Media Mogul Insists He Did No Wrong

** ADVANCE FOR WEEKEND EDITIONS DEC. 8-9 ** ** FILE ** Former media baron Conrad Black leaves Federal Court after his status hearing at Chicago's Federal Court in this Feb. 10, 2006 file photo. Strong willed, possessed of a powerful ego and given to dizzying flights of rhetoric, the 63-year-old British baron known as Lord Black of Crossharbour is expected to be sentenced Monday, Dec. 10, 2007. (AP Photo/Charles Rex Arbogast, file)
AP Photo/Charles Rex Arbogast
Former newspaper mogul Conrad Black was called generous, caring and highly charitable, as well as scornful, defiant and without remorse before being sentenced Monday to 6½ years in prison for swindling shareholders in his Hollinger International media empire out of millions of dollars.

Black, 63, a Canadian-born member of the British House of Lords renowned for his lavish lifestyle and flamboyant way with words, had faced up to slightly more than 8 years in prison under sentencing guidelines determined earlier Monday by U.S. District Judge Amy J. St. Eve.

Federal prosecutors wanted the silver-haired press lord, a talented biographer whose subjects include Franklin D. Roosevelt and Richard M. Nixon, sent to federal prison for as long as 24 years.

Defense attorney Jeffrey B. Steinback read to St. Eve portions of letters written on Black's behalf from singer Elton John, conservative writers William Buckley and George Will and former Canadian Prime Minister Brian Mulroney.

"This man has been a historian, has been an entrepreneur, he's been a statesman, a writer, a devoted husband, a loving father," said Steinback, who added that Black remains intent on pursuing an appeal.

Leading prosecutor Eric H. Sussman told the judge he did not question Black's accomplishments but that "Mr. Black stands here today convicted of stealing money from the company he founded and of obstructing the course of justice."

Unlike a bank robber who steals from strangers, "Mr. Black stole money from people he did know ... he stole money from people who put their trust in him," said Sussman, who added that Black continues to insist he did nothing wrong and "will continue with this conduct again if given the chance."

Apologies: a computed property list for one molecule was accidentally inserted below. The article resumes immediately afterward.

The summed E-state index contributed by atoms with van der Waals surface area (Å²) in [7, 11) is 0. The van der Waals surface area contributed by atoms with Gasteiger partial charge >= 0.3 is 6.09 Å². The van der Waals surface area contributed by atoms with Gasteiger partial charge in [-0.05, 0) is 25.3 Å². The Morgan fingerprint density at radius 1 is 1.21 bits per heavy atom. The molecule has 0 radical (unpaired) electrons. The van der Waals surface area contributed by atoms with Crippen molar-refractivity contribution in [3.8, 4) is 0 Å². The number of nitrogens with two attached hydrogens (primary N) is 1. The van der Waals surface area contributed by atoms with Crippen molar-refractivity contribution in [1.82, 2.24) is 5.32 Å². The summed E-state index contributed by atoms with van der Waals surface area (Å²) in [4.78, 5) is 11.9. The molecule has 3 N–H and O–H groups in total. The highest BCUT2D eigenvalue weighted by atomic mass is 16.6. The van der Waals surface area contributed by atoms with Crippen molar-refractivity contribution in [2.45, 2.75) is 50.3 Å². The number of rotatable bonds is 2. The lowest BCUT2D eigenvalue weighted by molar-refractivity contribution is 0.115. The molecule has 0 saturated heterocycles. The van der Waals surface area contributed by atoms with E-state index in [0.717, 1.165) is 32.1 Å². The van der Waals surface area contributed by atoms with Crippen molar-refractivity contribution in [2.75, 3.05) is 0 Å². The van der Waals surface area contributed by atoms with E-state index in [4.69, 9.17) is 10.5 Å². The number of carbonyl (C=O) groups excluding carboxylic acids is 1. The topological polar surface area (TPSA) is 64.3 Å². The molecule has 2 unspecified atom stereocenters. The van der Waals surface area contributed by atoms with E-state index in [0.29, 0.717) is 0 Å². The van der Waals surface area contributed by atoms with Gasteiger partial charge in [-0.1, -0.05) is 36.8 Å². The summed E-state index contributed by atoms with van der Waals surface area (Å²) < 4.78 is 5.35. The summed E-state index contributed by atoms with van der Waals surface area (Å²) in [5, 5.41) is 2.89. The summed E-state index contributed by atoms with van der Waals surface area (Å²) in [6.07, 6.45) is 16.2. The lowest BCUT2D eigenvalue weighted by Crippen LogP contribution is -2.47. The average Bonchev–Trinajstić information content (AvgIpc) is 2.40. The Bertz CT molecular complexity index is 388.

Two other former Hollinger executives, both Canadians, and a Chicago lawyer who worked for the big media holding company were convicted along with Black and also were due to be sentenced Monday.

While awaiting his sentence, Black had been prevented by court order from returning to Canada and required to remain either in the Chicago area or at his Florida estate. He has been free on $21 million bond.

A major point of dispute has been how to calculate the total loss to shareholders. Prosecutors put it at $32 million. But a pre-sentence report, prepared by the probation department, figured the loss at $6 million.

The lower number could mean a shorter sentence for Black if St. Eve accepts it.

Black was convicted by a jury July 13 of three counts of mail fraud. He also was convicted of obstruction of justice for removing boxes of documents from his Toronto offices although he knew investigators wanted them.

Also convicted on the fraud counts were Jack Boultbee, 64, former Hollinger chief financial officer; Peter Atkinson, 60, former Hollinger executive vice president, and Mark Kipnis, former Hollinger corporate counsel.

In its heyday when Black was chairman and CEO, Hollinger International owned the Daily Telegraph of London, the Jerusalem Post, the Chicago Sun-Times and hundreds of U.S. and Canadian community newspapers.

Black, Atkinson and Boultbee were convicted of paying bonuses to themselves without board approval out of the proceeds from the sale of Hollinger-owned newspapers. The money allegedly was disguised as "non-compete payments" - payments made by the buyers to guarantee they would not face competition from the former owners.

Black was acquitted of nine other charges, including racketeering.

Associated Press Writers Dave Carpenter and Don Babwin contributed to this report.